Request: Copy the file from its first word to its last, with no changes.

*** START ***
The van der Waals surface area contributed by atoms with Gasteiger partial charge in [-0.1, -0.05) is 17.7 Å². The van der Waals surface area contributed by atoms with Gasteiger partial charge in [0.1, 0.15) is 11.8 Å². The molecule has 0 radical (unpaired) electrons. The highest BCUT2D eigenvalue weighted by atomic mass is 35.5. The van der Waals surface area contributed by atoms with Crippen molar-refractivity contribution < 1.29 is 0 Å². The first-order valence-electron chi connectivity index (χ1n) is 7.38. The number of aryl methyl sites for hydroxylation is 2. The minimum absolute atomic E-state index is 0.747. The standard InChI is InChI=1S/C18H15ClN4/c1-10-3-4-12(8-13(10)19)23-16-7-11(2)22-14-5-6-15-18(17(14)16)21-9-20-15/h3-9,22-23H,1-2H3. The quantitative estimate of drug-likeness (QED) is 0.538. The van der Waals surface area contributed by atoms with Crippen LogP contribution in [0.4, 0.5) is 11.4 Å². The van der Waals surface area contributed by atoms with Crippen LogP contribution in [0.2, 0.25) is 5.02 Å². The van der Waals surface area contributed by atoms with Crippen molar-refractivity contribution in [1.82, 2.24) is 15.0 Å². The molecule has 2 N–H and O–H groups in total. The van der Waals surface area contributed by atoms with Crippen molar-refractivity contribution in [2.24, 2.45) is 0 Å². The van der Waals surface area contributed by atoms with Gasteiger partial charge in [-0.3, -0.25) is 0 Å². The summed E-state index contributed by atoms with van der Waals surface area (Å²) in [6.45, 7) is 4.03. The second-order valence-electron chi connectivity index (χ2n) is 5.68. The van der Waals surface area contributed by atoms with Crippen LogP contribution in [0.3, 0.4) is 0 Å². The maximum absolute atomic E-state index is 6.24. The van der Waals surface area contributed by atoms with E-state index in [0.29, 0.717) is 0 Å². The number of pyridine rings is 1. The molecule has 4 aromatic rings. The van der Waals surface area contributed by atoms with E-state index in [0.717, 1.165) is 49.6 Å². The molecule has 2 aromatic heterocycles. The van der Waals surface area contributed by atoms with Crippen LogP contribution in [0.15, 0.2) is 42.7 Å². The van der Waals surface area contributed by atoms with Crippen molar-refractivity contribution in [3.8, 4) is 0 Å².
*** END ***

The van der Waals surface area contributed by atoms with Gasteiger partial charge in [-0.1, -0.05) is 17.7 Å². The van der Waals surface area contributed by atoms with Gasteiger partial charge in [0.1, 0.15) is 11.8 Å². The molecule has 0 radical (unpaired) electrons. The highest BCUT2D eigenvalue weighted by atomic mass is 35.5. The van der Waals surface area contributed by atoms with Crippen molar-refractivity contribution < 1.29 is 0 Å². The first-order valence-electron chi connectivity index (χ1n) is 7.38. The number of aryl methyl sites for hydroxylation is 2. The minimum absolute atomic E-state index is 0.747. The standard InChI is InChI=1S/C18H15ClN4/c1-10-3-4-12(8-13(10)19)23-16-7-11(2)22-14-5-6-15-18(17(14)16)21-9-20-15/h3-9,22-23H,1-2H3. The quantitative estimate of drug-likeness (QED) is 0.538. The van der Waals surface area contributed by atoms with Crippen LogP contribution in [0.4, 0.5) is 11.4 Å². The van der Waals surface area contributed by atoms with Crippen LogP contribution in [0.2, 0.25) is 5.02 Å². The van der Waals surface area contributed by atoms with Crippen molar-refractivity contribution in [1.82, 2.24) is 15.0 Å². The molecule has 2 N–H and O–H groups in total. The van der Waals surface area contributed by atoms with Crippen molar-refractivity contribution in [2.24, 2.45) is 0 Å². The van der Waals surface area contributed by atoms with Gasteiger partial charge in [-0.3, -0.25) is 0 Å². The summed E-state index contributed by atoms with van der Waals surface area (Å²) in [6.45, 7) is 4.03. The second-order valence-electron chi connectivity index (χ2n) is 5.68. The van der Waals surface area contributed by atoms with Crippen LogP contribution in [0.3, 0.4) is 0 Å². The maximum absolute atomic E-state index is 6.24. The van der Waals surface area contributed by atoms with E-state index in [0.29, 0.717) is 0 Å². The number of pyridine rings is 1. The molecule has 4 aromatic rings. The van der Waals surface area contributed by atoms with E-state index in [0.717, 1.165) is 49.6 Å². The molecule has 2 aromatic heterocycles. The van der Waals surface area contributed by atoms with Crippen LogP contribution in [0.15, 0.2) is 42.7 Å². The van der Waals surface area contributed by atoms with Crippen molar-refractivity contribution in [3.8, 4) is 0 Å².